After ECS, Kjaerbye had to sit Major in Cologne out due to Valve’s restrictions on Minor system players being traded to qualified teams, and was therefore substituted by gla1ve, who helped Astralis lock down a spot at the next Major.
Having to sit Cologne out meant Kjaerbye would miss both Majors in 2016
Following the Major, Kjaerbye & co. flew back to the United States to play the ELEAGUE Season 1 Finals, but they didn’t go far as mousesports took them out in two maps, which the team tanked collectively. Despite the respite of remaining Legends at the Major, the catastrophic loss at ELEAGUE kept the cloud above their heads, and kept Astralis in general and Kjaerbye in particular in a dark period.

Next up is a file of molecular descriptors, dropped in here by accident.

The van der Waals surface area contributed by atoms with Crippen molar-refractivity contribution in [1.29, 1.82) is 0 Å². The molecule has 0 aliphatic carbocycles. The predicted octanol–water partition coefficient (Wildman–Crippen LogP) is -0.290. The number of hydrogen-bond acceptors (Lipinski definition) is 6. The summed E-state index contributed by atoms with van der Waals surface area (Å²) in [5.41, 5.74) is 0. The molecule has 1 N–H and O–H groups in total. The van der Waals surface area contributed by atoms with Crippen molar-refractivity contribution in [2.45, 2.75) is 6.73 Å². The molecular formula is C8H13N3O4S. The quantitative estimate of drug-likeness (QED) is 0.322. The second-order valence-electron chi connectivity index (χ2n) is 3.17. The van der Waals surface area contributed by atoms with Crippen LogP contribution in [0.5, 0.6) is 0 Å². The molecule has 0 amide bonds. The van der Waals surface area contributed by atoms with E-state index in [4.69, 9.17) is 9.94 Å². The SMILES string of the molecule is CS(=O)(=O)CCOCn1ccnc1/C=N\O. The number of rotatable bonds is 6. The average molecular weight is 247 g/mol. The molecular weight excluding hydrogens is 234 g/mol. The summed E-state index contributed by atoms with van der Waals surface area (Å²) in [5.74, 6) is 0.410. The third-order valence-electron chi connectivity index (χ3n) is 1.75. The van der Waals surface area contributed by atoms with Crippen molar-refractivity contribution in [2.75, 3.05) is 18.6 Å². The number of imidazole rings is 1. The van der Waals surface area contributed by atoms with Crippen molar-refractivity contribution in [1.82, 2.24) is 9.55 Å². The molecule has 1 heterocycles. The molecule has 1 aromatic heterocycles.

"I’ve learned that the grass isn’t always greener on the other side and that there will be ups and downs no matter what. In the end it's about how you and the team manage to handle it in order to bounce back and strengthen yourself while not getting stuck in the past, especially since there are so many tournaments nowadays.
I’ve always learned that I need a strong tactical leader that I respect and truly believe in—in all kinds of different situations—, and that I need to feel like my team believe in the fact that I can win every round or tight situation. There are many such nuances, 2016 has been a long journey for me and there are so many different things that I’ve learned and experienced in both teams that I could probably talk about it all day."
SL i-League StarSeries Season 2, in Kiev, was the first event after the summer break for all of the teams in top flight Counter Strike, including Astralis. There, the Danes made it out of groups but were unable to make it past a 5-8th place finish, with young Kjaerbye playing a decent tournament but far from his full potential.